What’s that burning in my chest?
Reflux is a common symptom that many individuals suffer with at one point or another. Whether it be in response to a big meal, that greasy burger that you had on Friday night, or maybe you suffer daily. Most often the with an occasional episode of reflux, an over the counter antacid does the trick.
With chronic reflux pharmaceuticals called “proton pump inhibitors (PPI’s)” are used to block acid production and prevent symptoms, something they are very effective at doing. In the medical literature the use of proton pump inhibitors (ie. prevacid, nexium) are indicated for short duration use (up to 8 weeks). I find in my clinical practice, I see individuals who have been utilizing a proton pump inhibitor for much longer then that, sometimes even years.
There has been a enough evidence in the medical literature over the past few years demonstrating that long term use of proton pump inhibitors have been found to have the following risks:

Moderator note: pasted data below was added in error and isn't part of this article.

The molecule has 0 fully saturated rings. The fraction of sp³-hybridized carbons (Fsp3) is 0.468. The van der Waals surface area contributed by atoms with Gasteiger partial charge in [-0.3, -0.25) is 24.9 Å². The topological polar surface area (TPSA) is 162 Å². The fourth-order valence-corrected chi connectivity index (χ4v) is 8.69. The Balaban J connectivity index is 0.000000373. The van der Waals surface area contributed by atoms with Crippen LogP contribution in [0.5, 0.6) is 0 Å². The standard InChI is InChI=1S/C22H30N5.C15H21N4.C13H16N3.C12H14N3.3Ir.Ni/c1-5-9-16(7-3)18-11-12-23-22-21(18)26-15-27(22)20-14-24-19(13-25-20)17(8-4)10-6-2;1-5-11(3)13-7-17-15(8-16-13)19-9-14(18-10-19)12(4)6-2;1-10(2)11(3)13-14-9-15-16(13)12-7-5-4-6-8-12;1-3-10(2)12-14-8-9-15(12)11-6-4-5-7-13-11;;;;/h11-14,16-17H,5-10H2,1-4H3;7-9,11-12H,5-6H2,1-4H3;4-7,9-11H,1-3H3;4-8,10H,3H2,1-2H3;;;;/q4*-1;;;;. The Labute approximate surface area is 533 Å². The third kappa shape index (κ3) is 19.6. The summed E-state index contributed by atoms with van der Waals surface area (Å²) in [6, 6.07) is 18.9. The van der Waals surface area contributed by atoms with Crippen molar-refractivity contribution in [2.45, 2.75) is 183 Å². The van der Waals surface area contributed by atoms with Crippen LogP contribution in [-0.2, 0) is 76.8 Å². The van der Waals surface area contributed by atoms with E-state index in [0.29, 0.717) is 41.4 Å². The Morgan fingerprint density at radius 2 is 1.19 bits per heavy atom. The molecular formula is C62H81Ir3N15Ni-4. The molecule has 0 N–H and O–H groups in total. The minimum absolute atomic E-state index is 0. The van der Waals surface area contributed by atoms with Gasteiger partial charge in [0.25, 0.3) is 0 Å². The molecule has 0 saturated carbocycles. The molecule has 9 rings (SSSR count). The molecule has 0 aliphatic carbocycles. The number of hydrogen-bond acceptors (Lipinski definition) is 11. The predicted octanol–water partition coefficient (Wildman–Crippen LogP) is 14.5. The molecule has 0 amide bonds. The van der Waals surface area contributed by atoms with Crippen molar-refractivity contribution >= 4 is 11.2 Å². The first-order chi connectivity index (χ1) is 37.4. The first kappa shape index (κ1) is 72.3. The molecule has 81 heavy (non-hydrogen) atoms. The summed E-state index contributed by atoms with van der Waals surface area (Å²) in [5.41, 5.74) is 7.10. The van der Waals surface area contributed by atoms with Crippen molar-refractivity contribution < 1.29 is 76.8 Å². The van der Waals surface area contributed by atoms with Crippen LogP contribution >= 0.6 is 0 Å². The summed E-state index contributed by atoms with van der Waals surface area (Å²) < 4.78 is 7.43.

Increased fracture risk – because stomach acid is required to for absorption of some nutrients, namely calcium. *PPI use is not the main cause of fractures, but can be a contributor*
Pneumonia risk – stomach acid is responsible for keeping bacteria out of the stomach, if the bacteria are not destroyed and there is reflux back into the esophagus, the contents may spill over into the windpipe and into lungs.
C. difficile risk – although the cause of this link has not been determined, the theory exists that low acid environment caused by the PPI’s cause a change to gut bacteria making it more susceptible for C. difficile.
B12 and iron deficiency risk – this risk comes back to basic physiology, both vitamin B12 and iron require an acidic environment to be broken down and absorbed into the body, with PPI’s this does not take place in the same manner.
The take home message is that proton pump inhibitors serve a purpose but long term use could result in long term effects on the body.
Naturopathic Medicine has many effective treatments for acute and chronic reflux that will not cause increased health risk or deficiency.
An individualized visit can determine the root cause of your reflux. Some of the more common causes include; food sensitivities, low stomach acid, excess stomach acid, and bacterial overgrowth in the GI tract.
This post does not take the place of a visit with a health care practitioner, and is for educational purposes only.
Expert Review of Clinical Pharmacology 2013 6:4 , 443-451